Carolina Public Press sent out a reader survey to learn about those registering as unaffiliated. Interactive Graphic: Taylor Buck / Carolina Public Press

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The largest percentage of registered voters— 36% — are not affiliated with any party, according to N.C. State Board of Elections data, making North Carolina one of 12 states where unaffiliated voters are the most common, a University of North Carolina at Chapel Hill unaffiliated voter analysis showed.

Carolina Public Press sent out a request for readers to submit their reasons for registering as unaffiliated. The survey was available in English and en Español aquí and received more than 80 responses.

Most respondents said they decided to register as unaffiliated so they could vote for any party during primary elections. Many were former party-affiliated voters who switched to be unaffiliated. Others said they didn’t identify well enough with either party to register with them.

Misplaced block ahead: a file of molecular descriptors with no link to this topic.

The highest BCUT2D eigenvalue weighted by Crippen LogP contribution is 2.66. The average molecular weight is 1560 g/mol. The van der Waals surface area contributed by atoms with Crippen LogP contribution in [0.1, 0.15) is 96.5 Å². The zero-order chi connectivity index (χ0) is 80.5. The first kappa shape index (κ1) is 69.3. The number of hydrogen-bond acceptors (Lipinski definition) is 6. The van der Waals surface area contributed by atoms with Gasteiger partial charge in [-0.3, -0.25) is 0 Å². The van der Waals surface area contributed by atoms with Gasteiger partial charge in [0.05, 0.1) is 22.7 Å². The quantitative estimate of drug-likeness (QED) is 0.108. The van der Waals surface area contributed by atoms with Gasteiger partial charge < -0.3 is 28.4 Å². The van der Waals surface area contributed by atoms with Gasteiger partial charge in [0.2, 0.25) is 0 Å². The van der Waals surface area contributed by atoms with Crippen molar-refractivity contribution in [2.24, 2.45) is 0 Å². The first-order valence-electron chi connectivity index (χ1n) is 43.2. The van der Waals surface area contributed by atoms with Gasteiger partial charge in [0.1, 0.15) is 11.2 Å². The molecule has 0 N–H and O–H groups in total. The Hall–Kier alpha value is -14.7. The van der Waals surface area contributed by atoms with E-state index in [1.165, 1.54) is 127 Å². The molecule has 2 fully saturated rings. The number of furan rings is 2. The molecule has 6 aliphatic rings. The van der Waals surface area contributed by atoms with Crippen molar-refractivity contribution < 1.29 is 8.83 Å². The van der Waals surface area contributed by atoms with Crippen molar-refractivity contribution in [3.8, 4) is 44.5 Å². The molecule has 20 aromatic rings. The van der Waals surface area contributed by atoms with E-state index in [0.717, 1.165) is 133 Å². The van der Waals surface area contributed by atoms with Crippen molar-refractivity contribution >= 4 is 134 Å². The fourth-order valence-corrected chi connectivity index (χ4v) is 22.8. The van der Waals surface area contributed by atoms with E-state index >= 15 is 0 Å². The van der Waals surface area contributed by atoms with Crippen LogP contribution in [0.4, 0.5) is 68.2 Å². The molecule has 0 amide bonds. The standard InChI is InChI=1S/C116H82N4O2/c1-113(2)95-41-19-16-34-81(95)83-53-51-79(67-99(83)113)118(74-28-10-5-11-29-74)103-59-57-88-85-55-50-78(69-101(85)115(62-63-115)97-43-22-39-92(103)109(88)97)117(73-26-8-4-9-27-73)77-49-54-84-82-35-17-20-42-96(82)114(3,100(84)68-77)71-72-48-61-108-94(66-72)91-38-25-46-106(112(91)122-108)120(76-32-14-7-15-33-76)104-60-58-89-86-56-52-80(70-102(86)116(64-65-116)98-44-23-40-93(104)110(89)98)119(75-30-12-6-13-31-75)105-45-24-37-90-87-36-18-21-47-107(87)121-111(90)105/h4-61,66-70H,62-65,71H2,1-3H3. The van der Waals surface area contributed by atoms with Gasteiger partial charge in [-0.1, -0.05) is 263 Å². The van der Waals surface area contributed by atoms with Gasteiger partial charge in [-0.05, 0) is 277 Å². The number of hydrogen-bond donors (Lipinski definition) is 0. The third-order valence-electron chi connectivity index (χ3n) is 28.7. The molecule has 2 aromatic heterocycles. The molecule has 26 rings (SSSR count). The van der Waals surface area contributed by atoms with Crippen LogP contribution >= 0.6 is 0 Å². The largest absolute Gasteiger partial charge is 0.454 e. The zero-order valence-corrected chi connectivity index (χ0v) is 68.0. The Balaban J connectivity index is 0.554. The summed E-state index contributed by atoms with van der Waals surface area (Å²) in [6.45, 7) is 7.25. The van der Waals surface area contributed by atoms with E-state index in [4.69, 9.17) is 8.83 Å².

The growing unaffiliated voter population could mean a shift in how the current two-party political system functions.

“What this means is that voters in North Carolina have a choice to make. They can choose to express their partisanship, receive the (mostly social) benefits of party membership, but be limited in which primary they may choose, or they can choose to register as an unaffiliated voter, ‘cover’ their political beliefs and maximize their choice in the primary,” North Carolina researchers wrote in a 2020 study.

Election Day is Nov. 8. Ballots are already being cast through early voting, which ends Nov. 5.

Have questions about voting? Check out Carolina Public Press’ in-depth guides for absentee and new voters, learn about early voting and test your knowledge about voting in the state with our quiz. It’s also not too late to take the unaffiliated survey here in English and en Español aquí.

Shelby Harris

Shelby Harris a Carolina Public Press staff writer, based in Asheville. Email her at sharris@carolinapublicpress.org to contact her.

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  1. IMO, Unaffiliated voters should not be rewarded for their UA status by the privilege of voting in any political party’s primary. The function of a primary is for the voters in a specific political party to pick the candidate they want to represent them in the General Election, as well as in office. A primary should not be muddied by non-party voters who wish to influence the outcome of a specific election or by uncommitted voters. Barring UAs from any primary would, IMO, motivate them to do more research into the values of each party and pick one.